You can generally deduct the amount you pay your employees for the services they perform. The pay may be in cash, property or services. It may include wages, salaries, bonuses, commissions or other noncash compensation such as vacation allowances and fringe benefits.
A fringe benefit is a form of pay for the performance of services beyond your employees' normal rate of pay and can be property, services, cash or cash equivalents such as savings bonds. It can also be intangible, as in the use of a company car or life insurance.
You may deduct fringe benefit expenses if the goods, services or facilities are treated as compensation to the recipient and reported on Form W-2 for an employee or Form 1099-NEC for an independent contractor. (If the recipient is an officer, director or beneficial owner — directly or indirectly — or other specified individual, special rules apply.)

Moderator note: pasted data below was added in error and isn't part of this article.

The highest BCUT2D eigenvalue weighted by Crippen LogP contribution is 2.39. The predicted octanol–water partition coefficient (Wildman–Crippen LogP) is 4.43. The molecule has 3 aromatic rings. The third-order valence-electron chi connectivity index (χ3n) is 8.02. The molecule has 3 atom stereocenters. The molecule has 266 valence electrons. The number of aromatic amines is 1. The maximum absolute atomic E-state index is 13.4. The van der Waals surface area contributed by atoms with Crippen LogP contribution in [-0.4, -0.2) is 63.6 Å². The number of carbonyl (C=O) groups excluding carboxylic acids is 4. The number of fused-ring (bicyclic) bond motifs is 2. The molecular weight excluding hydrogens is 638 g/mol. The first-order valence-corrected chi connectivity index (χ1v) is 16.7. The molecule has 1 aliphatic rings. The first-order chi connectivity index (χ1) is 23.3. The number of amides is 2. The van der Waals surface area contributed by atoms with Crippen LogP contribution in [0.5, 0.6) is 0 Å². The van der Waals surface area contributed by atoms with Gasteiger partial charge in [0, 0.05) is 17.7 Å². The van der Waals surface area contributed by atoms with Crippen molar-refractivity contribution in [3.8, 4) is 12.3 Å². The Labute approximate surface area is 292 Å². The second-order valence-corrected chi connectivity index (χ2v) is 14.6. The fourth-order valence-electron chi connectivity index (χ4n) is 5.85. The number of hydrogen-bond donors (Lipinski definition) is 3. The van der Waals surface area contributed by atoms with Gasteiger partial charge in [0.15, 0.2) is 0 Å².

Let's take a look at specific fringe benefits:
However, with food and beverage expenses incurred with entertainment expenses, no business deduction is allowed for any item considered to be entertainment, amusement or recreation. If food and beverages are provided during an entertainment activity, the food has to be separate from the entertainment costs, and then you may deduct 50% of the bill. The Taxpayer Certainty and Disaster Tax Relief Act of 2020 provides for a temporary 100% deduction until Jan. 1, 2023.
This is just a summary — there are many other exceptions and provisions. Since laws and regulations are complicated and can change with little notice, be sure to seek professional advice to ensure that your benefits are reported and taxed properly.
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